Sentiment Classification based on Financial News data for Portfolio/Asset Managers & Credit Risk…

Source: Deep Learning on Medium

Sentiment Classification based on Financial News data for Portfolio/Asset Managers & Credit Risk Officers

The job of Portfolio Managers & Credit Risk officers is quite daunting. They, at all times, need to be upbeat about current Market conditions. These investment banking professionals are deemed to be experts in Technical & Fundamental Analysis of stocks/instruments/counterparties/issuers or at least, are adept at handing various COTS tools to churn out numbers/metrics and recognize market patterns to help guide their investment decisions. Armed with this data, Portfolio Managers make decisions of adding/removing instruments from their Investment Portfolio where as, Credit Officers set/adjust trading limits or extend facilities to the Counterparties that their investment bank is interested to trade with. This is one of the prominent jobs in the financial job families as even a lone incorrect assessment is liable to have farfetched implications leading to investors or the bank losing significant investors funds — a nightmare for a Bank or Financial institution.

Let’s add another tool to the Investment Bankers’ toolbox — the tool that will help them determine the Market Sentiment of the stock/counterparty that they are currently researching on.

In the rest of the article, we will focus on creating a Deep Neural Network model that will accept a body of text (expected to be an extract from a financial news article or Twitter discussion or even an email with financial content!) and turn that into a market sentiment (without really having to manually read the text word by word).

Coding for this model will involve the following steps:

1. Downloading the financial news sentiment data; hopefully someone did already collect this data for us;

2. Choosing a word embedding for converting the textual data into embedding vectors; we could create this embedding from the scratch using word2vec model but we will leave that part for another article; for now we will reuse one of the embeddings that is freely available on the internet.

3. Pre-process textual data; we will need to convert text to numbers before feeding the inputs into our model.

4. Design a bespoke neural network composing of input, hidden & output layers; we will use LSTM in the hidden layers as the text data is sequential and LSTM layers are ideal for dealing with sequential data. GRU layers is another alternative that we could have chosen. You are free to experiment with GRU layers on your own.

5. Train the network based on the financial news sentiment data.

6. Predict the sentiment of a financial text of our choice.

In the next section, I will go through the above steps in more detail and will also include the code snippets inline where required. The code is also available at this Github link:

Downloading the Financial News Sentiment Data

As with any Machine Learning model, we will need data to train our model on. Since we want to gauge polarity of financial text, we will need data which contains both the financial text as well as it’s corresponding polarity. Luckily this data is already present (published by Pekka Malo et al) and you can freely download it from here:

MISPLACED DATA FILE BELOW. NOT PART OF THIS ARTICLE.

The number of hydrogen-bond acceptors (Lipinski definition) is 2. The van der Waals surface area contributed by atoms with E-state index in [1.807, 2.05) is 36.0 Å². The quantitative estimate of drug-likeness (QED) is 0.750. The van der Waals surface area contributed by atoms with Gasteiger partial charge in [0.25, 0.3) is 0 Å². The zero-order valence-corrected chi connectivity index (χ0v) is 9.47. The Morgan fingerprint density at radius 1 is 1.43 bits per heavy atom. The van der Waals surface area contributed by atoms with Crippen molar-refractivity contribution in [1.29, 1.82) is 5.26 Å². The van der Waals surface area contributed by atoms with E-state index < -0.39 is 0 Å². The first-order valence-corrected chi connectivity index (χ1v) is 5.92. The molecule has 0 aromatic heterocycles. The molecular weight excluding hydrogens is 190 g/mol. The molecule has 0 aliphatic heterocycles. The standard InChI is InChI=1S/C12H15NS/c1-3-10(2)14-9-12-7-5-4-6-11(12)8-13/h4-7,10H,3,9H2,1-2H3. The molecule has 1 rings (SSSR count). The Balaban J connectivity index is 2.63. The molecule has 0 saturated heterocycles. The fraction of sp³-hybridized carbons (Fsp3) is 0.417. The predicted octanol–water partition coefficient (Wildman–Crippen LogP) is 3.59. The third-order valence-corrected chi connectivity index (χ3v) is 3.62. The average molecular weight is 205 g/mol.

https://www.researchgate.net/publication/251231364_FinancialPhraseBank-v10

Choice of Word Embedding

We could have opted to build the entire word embedding from scratch but we don’t want to re-invent the wheel when someone has already run rigorous training on huge textual data to generate the embeddings.

Those of you who don’t understand the embedding — it is a simple mapping which maps all the words in the vocabulary to their corresponding vector representations (in n dimensional vector space — you get to define the dimensions when you create your embedding). Typically word2vec models are used to create word embeddings using either Skipgram approach or Continuous Bag of Words (CBOW) approach. These word embeddings capture the semantic relationships between words and similar words will be clustered together in the vector space.

One of the pre-trained word embeddings available for free download is based on Google news that contains 3 million words and has been trained on around 100 billion words from Google News Archives (you could imagine what mammoth task it will be to train these embeddings). Another popular option of word embedding is fastText trained by Facebook.

We will download Google news embeddings on disk and will use Gensim library to load these embeddings in memory (caution it will consume around 5 GB memory so make sure the machine that you are running this model on has enough RAM!). The following lines of code will download the embeddings as well as load it in memory (courtesy Douwe Osinga — Deep Learning Cookbook):

MODEL = ‘GoogleNews-vectors-negative300.bin’

path = get_file(MODEL + ‘.gz’, ‘https://deeplearning4jblob.blob.core.windows.net/resources/wordvectors/%s.gz’ % MODEL)

if not os.path.isdir(‘generated’):

os.mkdir(‘generated’)

unzipped = os.path.join(‘generated’, MODEL)

if not os.path.isfile(unzipped):

with open(unzipped, ‘wb’) as fout:

zcat = subprocess.Popen([‘zcat’],

stdin=open(path),

stdout=fout

)

zcat.wait()

from gensim.models import KeyedVectors

word2vec = KeyedVectors.load_word2vec_format(unzipped, binary=True)

If desired, you could cut down the number of word vectors loaded into RAM by using the ‘limit’ argument within load_word2vec_format method, but this might have an impact on the accuracy of the final model you build.

Pre-process Textual Data